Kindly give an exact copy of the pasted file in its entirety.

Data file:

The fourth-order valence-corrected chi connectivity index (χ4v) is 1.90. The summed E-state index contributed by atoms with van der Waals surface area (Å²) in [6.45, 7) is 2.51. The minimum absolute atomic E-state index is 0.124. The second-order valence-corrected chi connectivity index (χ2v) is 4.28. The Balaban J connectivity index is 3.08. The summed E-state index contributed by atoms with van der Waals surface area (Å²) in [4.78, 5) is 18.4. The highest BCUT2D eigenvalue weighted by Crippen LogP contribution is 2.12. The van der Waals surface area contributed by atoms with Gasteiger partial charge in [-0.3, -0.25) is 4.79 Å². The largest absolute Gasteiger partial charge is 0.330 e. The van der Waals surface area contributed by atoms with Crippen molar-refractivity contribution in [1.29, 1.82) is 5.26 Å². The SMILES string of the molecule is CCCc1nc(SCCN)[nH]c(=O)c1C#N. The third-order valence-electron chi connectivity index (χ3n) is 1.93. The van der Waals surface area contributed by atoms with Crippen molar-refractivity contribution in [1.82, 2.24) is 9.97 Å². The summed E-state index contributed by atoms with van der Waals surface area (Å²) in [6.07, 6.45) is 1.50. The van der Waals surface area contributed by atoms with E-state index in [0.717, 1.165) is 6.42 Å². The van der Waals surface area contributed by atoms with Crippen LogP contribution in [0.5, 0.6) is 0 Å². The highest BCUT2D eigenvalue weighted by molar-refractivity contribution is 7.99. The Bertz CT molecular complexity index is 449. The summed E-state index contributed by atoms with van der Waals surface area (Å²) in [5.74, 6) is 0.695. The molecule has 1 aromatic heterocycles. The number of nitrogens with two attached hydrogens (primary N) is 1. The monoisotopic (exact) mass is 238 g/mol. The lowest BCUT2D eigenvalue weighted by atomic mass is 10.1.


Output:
The fourth-order valence-corrected chi connectivity index (χ4v) is 1.90. The summed E-state index contributed by atoms with van der Waals surface area (Å²) in [6.45, 7) is 2.51. The minimum absolute atomic E-state index is 0.124. The second-order valence-corrected chi connectivity index (χ2v) is 4.28. The Balaban J connectivity index is 3.08. The summed E-state index contributed by atoms with van der Waals surface area (Å²) in [4.78, 5) is 18.4. The highest BCUT2D eigenvalue weighted by Crippen LogP contribution is 2.12. The van der Waals surface area contributed by atoms with Gasteiger partial charge in [-0.3, -0.25) is 4.79 Å². The largest absolute Gasteiger partial charge is 0.330 e. The van der Waals surface area contributed by atoms with Crippen molar-refractivity contribution in [1.29, 1.82) is 5.26 Å². The SMILES string of the molecule is CCCc1nc(SCCN)[nH]c(=O)c1C#N. The third-order valence-electron chi connectivity index (χ3n) is 1.93. The van der Waals surface area contributed by atoms with Crippen molar-refractivity contribution in [1.82, 2.24) is 9.97 Å². The summed E-state index contributed by atoms with van der Waals surface area (Å²) in [6.07, 6.45) is 1.50. The van der Waals surface area contributed by atoms with E-state index in [0.717, 1.165) is 6.42 Å². The van der Waals surface area contributed by atoms with Crippen LogP contribution in [0.5, 0.6) is 0 Å². The highest BCUT2D eigenvalue weighted by molar-refractivity contribution is 7.99. The Bertz CT molecular complexity index is 449. The summed E-state index contributed by atoms with van der Waals surface area (Å²) in [5.74, 6) is 0.695. The molecule has 1 aromatic heterocycles. The number of nitrogens with two attached hydrogens (primary N) is 1. The monoisotopic (exact) mass is 238 g/mol. The lowest BCUT2D eigenvalue weighted by atomic mass is 10.1.